Posted in Raised by a village

Date Night

Jim and I went on a date. He called it an educational field trip. Kelly chaperoned our evening drive and we dined on chicken wings and fried fish. We went to the Livestock Auction where we saw a throng of people packing the auction block, a line to the restroom, big screen televisions, and the auctioneer was on his game. 

I learned at the young age of 4 to sit on my hands, don’t point, and to pay attention. Those three rules still apply in a different way. The Cleveland County Livestock Auction was known to us as children as “Dedmon’s” or “The Sale Barn” where we took cows no longer producing milk. Now, the auction company sells cattle on Tuesdays and other livestock biweekly on Friday Nights. I do not remember ever seeing that many people packed into the auction room. 

We arrived shortly before 7 pm, much too late to get a seat, but plenty of time to get a plate of food, walk the catwalk over the animal stalls, watch animals being run in and out of the auction, and to people-watch. 

In case you’re wondering, intake of animals for sale begins around 3 pm, so arriving at 6:45 pm with a rooster in the trunk of your car will get you a nasty look, a sigh and the explanation that they have registered 400 birds and yours will be last in line to the auction….probably around midnight. That’s why Max sat in a cage in the trunk all evening…and that probably why his story to the other chickens sounds a bit like an alien abduction.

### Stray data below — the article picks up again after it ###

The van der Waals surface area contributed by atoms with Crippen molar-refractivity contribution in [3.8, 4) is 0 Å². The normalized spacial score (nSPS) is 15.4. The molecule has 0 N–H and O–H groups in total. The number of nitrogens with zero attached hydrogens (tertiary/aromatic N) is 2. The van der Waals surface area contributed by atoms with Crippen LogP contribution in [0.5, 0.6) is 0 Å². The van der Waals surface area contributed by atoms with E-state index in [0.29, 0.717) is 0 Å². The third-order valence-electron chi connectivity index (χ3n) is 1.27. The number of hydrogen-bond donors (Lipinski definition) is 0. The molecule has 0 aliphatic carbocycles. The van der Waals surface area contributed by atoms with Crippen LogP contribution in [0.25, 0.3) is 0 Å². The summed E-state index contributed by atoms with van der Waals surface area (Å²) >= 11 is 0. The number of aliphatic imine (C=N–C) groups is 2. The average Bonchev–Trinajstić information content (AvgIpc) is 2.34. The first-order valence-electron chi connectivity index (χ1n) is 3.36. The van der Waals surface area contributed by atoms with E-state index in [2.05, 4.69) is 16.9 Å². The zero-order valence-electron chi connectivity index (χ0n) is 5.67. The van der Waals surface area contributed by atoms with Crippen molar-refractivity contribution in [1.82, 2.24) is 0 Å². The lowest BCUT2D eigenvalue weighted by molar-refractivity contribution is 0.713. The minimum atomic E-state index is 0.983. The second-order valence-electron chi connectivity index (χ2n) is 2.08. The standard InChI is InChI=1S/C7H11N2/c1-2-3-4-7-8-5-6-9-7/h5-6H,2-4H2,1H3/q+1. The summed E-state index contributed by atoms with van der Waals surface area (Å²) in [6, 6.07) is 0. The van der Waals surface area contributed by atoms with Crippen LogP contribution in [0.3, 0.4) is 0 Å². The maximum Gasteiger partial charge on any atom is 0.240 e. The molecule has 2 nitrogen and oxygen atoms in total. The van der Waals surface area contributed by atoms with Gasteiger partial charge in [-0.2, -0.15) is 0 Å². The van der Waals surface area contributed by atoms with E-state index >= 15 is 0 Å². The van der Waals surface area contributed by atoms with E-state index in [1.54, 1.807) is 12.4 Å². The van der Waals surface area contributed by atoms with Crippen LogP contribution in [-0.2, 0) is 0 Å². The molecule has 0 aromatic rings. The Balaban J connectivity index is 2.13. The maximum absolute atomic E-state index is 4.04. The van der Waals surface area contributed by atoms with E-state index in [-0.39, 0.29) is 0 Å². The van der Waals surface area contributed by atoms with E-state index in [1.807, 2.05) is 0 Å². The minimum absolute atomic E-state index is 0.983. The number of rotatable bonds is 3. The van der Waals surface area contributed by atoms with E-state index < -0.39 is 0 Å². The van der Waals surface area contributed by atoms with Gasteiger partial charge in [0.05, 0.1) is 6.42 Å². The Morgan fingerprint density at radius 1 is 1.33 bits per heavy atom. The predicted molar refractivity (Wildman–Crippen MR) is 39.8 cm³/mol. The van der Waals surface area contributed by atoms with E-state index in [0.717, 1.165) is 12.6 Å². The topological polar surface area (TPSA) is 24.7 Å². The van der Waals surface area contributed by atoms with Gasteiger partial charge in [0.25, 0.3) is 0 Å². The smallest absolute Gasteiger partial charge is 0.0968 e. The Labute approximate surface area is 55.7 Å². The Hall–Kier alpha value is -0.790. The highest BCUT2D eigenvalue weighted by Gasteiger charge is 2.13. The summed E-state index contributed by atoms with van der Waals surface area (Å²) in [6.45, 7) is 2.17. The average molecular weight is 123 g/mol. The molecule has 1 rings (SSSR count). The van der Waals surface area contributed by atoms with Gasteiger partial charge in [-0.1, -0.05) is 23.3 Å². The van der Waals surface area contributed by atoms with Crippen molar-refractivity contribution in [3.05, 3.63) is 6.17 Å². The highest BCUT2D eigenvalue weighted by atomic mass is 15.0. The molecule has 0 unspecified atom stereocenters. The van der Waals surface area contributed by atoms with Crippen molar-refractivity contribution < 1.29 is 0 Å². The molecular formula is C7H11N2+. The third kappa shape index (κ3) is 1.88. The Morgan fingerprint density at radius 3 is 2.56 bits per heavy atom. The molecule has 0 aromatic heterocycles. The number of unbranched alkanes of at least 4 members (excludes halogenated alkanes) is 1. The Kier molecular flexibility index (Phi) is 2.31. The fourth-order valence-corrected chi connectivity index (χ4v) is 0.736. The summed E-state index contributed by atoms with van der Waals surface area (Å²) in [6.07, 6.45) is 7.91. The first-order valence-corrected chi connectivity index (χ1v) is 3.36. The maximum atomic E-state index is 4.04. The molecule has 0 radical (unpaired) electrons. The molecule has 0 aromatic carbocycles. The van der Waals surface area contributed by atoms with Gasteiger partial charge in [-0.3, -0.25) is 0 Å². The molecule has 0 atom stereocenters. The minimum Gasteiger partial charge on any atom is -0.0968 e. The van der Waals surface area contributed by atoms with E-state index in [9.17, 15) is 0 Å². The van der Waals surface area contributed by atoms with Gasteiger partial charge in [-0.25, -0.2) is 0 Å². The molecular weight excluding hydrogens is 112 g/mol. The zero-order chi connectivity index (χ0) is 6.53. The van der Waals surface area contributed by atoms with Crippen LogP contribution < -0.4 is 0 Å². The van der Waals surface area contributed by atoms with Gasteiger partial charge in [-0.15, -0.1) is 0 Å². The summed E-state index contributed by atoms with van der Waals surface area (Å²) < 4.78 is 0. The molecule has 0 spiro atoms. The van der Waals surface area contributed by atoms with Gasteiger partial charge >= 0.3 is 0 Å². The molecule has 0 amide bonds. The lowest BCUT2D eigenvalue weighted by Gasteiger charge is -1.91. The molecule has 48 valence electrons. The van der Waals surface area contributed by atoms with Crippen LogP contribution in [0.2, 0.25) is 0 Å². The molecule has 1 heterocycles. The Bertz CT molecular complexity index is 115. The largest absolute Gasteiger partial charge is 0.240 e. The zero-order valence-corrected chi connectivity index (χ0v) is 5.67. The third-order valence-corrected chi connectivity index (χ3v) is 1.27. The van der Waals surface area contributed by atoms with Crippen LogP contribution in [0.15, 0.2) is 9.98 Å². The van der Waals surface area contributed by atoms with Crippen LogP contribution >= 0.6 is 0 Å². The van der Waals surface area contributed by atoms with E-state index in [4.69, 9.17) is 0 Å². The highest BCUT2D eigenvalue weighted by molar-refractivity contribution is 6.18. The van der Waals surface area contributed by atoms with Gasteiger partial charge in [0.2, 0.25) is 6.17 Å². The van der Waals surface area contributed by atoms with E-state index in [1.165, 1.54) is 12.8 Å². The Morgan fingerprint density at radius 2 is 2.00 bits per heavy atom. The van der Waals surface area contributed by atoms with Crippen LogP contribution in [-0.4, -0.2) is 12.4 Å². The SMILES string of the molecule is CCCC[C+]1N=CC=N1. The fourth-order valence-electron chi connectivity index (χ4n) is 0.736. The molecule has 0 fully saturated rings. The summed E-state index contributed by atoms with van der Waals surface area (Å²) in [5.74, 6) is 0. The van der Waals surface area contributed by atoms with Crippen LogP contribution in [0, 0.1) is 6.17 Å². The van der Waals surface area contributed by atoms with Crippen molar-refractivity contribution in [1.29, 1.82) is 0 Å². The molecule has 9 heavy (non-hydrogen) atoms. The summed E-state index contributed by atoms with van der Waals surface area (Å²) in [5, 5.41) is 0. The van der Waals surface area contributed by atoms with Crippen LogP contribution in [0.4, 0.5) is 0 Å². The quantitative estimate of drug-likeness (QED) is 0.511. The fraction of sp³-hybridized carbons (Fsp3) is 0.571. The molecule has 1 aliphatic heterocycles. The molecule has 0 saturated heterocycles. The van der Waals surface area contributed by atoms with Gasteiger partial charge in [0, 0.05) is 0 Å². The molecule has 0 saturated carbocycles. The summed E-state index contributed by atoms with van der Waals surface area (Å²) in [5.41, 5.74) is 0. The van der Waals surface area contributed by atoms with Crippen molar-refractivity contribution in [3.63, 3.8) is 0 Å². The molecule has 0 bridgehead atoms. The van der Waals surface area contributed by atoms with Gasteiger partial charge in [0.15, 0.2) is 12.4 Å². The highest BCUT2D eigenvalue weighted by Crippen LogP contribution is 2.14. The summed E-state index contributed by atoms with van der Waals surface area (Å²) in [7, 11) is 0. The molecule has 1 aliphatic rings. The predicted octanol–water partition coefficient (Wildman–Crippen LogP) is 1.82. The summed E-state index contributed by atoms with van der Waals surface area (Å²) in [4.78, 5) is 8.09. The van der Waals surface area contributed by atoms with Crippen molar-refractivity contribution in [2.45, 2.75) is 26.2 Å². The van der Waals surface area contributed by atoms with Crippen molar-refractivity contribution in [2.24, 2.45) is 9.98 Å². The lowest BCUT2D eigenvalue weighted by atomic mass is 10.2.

We didn’t buy or sell anything, but Jim learned all about the Livestock Auction.

Posted in Raised by a village

Steve’s Chasing Cars

Friday morning, while wrapping up a requirements meeting with my boss and a developer,  my phone vibrated and displayed the name of Daddy’s neighbor.  I excused myself and took the call. A million things instantly ran through my head. He said, “I hate to call you at work, but one of your dad’s goats is standing in the road, he won’t move and I think he’s chasing cars. I just don’t want him to get hit.”  This man whom I’ve known my whole life and whose wife was one of my teachers, has a calm demeanor and nothing ever seems to upset him. His genuine concern for daddy’s goat and our family immeasurable.  I asked, “is it the gray one?” When the reply was yes, I thanked him, assured him that I would take care of it and would let him know of we needed anything. 

My boss and the developer, a young graduate who just moved to the area from the Midwest, looked at me quizzically. I said, “Daddy’s goat Steve jumped the fence and is playing in traffic.” They cracked up. “How often does this happed?” I replied, “it’s not the first time. We used to get calls all the time from someone saying that the cows were out. Now, it’s goats.” 

I texted daddy, “Walt just called. Steve is in the road.”   

I texted a cousin. On her way home from a meeting in town, she checked the side-ditches looking for signs of an injured goat. I went to my next meeting and received the text from Daddy, “will take care of it.”

After that meeting, I called Walt to thank him and told him about Steve the Stud and his amorous activities. Walt said, “it sounds like he’s trying to avoid the responsibility.” I laughed and said, “he just realized how many baby-mamas he has!” 

Daddy texted with, “tied Steve to a cement block at the tool shed with hay and water. Will have to do until we get new fence. Got out one too many times.” 

My co-worker, Steve,  just shook his head at the goat’s antics. 

Now, before you say, “poor Steve” let me say that I do not like tie-outs. However, in Steve’s case, he prefers it. How can we tell? He is calm and he smiled.  He lived the first 9 months of his life with his prior owner on a leash and living in a doghouse. Steve is on the other side of the fence from his ladies and seems to love the single life of a “ball and chain”. He has shelter, food, water and is loved. 
Now, we’re prepping for a new solar-powered electric fence that will house both he and Sam in temporary-movable areas for cleanup of privet and vines.